I had a really "fun" experience last night as I tried to replace a failing 2TB HD in my media machine with a new 3TB I purchased. On the plus side SMART warned me early that there was a problem so I had time to order the new drive (2 day shipping, thanks Amazon!), install it, and copy everything over to it before the old drive started to smoke (it hasn't done that yet actually, heh).
On the negative side, it turns out the H: drive that was failing was actually on SATA 1 and, apparently, was the boot drive, even though Windows is installed on another drive. There's no OS installed on this system, never has been, so while I recognize the potential benefit of allowing partitions without the primary OS on it to be the "boot" partition, I really think this should be an advanced option that you need to manually specify. I also don't think it should have to do with what SATA port your drive is plugged in to. It's long enough ago that I can't remember why the config ended up this way, but I'm pretty confident I was not aware that some drive other than the OS install drive was set to manage booting. Why, after all, would I do this intentionally unless I was multi-booting? So my first issue is that I think Windows basically made this decision on its own during install of Win7. Bad default.
That would not be so bad *if* Windows could intelligently move or recover from the loss of a boot drive. In my case, at least, it could not. Here's what happened:
I removed the failing drive after copying everything off of it and on next boot I got a message "Reboot and select proper boot device..." etc. Now I had just copied all the files off the drive, I knew it wasn't the Windows install drive, but I plugged it back in just to be sure. It booted up, of course, but looking at H: showed no Windows files, as I thought. Unplugged again, same message. OK, Windows is stupid, but a simple repair should work, yes? Put in the DVD, booted to it, tried startup repair several times in sequence, no go. It didn't even recognize the Windows install I had in there, even though it was on C: and in the default \Windows install directory. WTF? Tried manual startup repair from command prompt in recovery mode. Nope. Then I found out about bcdedit.exe and the new way Windows 7 manages booting. I found a Windows-based BCD tool so I figured I'd just boot back into Windows and specify the right drive for boot. Oops, the "repairs" I had attempted previously without the old drive in there appear to have done *something*: they made it so even the old config doesn't work. Argh!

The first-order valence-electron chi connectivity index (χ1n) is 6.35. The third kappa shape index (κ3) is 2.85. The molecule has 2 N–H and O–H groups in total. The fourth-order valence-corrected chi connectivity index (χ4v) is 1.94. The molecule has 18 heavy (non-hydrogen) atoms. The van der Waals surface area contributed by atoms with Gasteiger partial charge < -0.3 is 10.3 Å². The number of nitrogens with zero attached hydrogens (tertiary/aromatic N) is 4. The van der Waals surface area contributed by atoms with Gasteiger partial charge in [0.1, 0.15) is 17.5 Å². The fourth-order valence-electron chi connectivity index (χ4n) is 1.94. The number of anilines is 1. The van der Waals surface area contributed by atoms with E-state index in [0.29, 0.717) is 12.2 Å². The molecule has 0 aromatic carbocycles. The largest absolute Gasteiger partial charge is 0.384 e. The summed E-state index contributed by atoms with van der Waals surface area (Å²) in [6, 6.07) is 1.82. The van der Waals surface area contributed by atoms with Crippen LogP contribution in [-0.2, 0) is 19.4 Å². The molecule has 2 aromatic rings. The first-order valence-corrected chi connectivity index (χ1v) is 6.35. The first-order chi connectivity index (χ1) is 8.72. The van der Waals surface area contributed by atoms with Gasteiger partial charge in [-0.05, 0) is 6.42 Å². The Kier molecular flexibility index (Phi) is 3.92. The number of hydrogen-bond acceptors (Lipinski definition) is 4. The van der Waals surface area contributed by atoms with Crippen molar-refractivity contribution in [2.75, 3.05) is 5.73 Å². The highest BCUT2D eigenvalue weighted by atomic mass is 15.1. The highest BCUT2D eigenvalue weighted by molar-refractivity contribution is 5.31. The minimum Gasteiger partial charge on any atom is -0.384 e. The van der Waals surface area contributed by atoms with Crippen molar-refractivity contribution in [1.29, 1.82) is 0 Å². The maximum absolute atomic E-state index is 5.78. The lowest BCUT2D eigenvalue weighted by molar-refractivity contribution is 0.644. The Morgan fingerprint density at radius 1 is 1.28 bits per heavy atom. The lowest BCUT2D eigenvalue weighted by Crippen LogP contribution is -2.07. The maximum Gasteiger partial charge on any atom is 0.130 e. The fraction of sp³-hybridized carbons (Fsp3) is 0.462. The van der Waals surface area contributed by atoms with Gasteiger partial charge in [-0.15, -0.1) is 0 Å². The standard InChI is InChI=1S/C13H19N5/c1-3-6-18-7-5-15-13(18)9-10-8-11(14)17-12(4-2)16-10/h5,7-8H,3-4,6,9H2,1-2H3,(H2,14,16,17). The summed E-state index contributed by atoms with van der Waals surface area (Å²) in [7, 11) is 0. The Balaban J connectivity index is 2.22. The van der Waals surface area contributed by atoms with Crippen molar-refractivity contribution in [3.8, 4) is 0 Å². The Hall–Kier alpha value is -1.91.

Finally I found these instructions
and yes, I had to follow every last one, essentially manually recreating the bcd file. This is a royal pain in the ass. This should not be necessary.
Why in the name of all that is holy does Windows 7 not handle this more gracefully? Seeing what is actually *in* the BCD file it is retardedly simple. The kind of thing you would think could be generated on the fly *if necessary*. A simple scan of the available drives ought to turn up *all* of the info that's in there. It's absolutely ridiculous that I had to spent a half hour in the command prompt to fix this, and that was only after an hour or two of trying other options that should have been easier and should have worked. Really I think it should have "just worked" considering nothing was lost except this stupid BCD file.
So has anyone else experienced this? Any sane explanations as to why it's done this way and why recovery is not easier? Why could Windows Startup Repair not even find my Windows install (yes, the BCD file was missing, but there is a bcdedit scan function that can find it, why did the GUI version not do this?)? Am I just ridiculous for expecting to be able to remove a non-boot (or apparently not) drive and expect my system to still boot? And why did I even get into this mess in the first place - I never asked Windows to use a drive other than the Windows install drive for boot management.